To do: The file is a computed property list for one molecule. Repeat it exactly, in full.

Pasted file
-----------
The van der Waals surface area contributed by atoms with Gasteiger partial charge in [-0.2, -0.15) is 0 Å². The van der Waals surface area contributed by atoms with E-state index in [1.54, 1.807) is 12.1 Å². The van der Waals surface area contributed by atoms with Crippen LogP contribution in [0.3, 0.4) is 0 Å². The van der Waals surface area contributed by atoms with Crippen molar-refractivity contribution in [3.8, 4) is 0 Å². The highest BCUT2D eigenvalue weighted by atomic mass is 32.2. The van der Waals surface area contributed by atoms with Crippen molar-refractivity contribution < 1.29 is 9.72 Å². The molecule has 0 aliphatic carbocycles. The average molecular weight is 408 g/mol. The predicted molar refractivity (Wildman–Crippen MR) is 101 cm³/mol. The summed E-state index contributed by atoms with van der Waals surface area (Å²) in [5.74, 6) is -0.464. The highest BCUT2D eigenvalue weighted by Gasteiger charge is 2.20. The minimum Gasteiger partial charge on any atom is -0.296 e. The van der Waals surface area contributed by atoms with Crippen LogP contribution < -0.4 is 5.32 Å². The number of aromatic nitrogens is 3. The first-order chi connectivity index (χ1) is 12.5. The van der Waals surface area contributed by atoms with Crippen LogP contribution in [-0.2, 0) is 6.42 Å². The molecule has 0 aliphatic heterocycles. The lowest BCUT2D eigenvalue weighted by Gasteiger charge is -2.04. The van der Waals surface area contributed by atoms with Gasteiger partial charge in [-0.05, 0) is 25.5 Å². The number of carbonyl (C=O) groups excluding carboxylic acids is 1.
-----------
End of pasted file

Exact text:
The van der Waals surface area contributed by atoms with Gasteiger partial charge in [-0.2, -0.15) is 0 Å². The van der Waals surface area contributed by atoms with E-state index in [1.54, 1.807) is 12.1 Å². The van der Waals surface area contributed by atoms with Crippen LogP contribution in [0.3, 0.4) is 0 Å². The van der Waals surface area contributed by atoms with Crippen molar-refractivity contribution in [3.8, 4) is 0 Å². The highest BCUT2D eigenvalue weighted by atomic mass is 32.2. The van der Waals surface area contributed by atoms with Crippen molar-refractivity contribution < 1.29 is 9.72 Å². The molecule has 0 aliphatic carbocycles. The average molecular weight is 408 g/mol. The predicted molar refractivity (Wildman–Crippen MR) is 101 cm³/mol. The summed E-state index contributed by atoms with van der Waals surface area (Å²) in [5.74, 6) is -0.464. The highest BCUT2D eigenvalue weighted by Gasteiger charge is 2.20. The minimum Gasteiger partial charge on any atom is -0.296 e. The van der Waals surface area contributed by atoms with Crippen LogP contribution < -0.4 is 5.32 Å². The number of aromatic nitrogens is 3. The first-order chi connectivity index (χ1) is 12.5. The van der Waals surface area contributed by atoms with Crippen LogP contribution in [-0.2, 0) is 6.42 Å². The molecule has 0 aliphatic heterocycles. The lowest BCUT2D eigenvalue weighted by Gasteiger charge is -2.04. The van der Waals surface area contributed by atoms with Gasteiger partial charge in [-0.05, 0) is 25.5 Å². The number of carbonyl (C=O) groups excluding carboxylic acids is 1.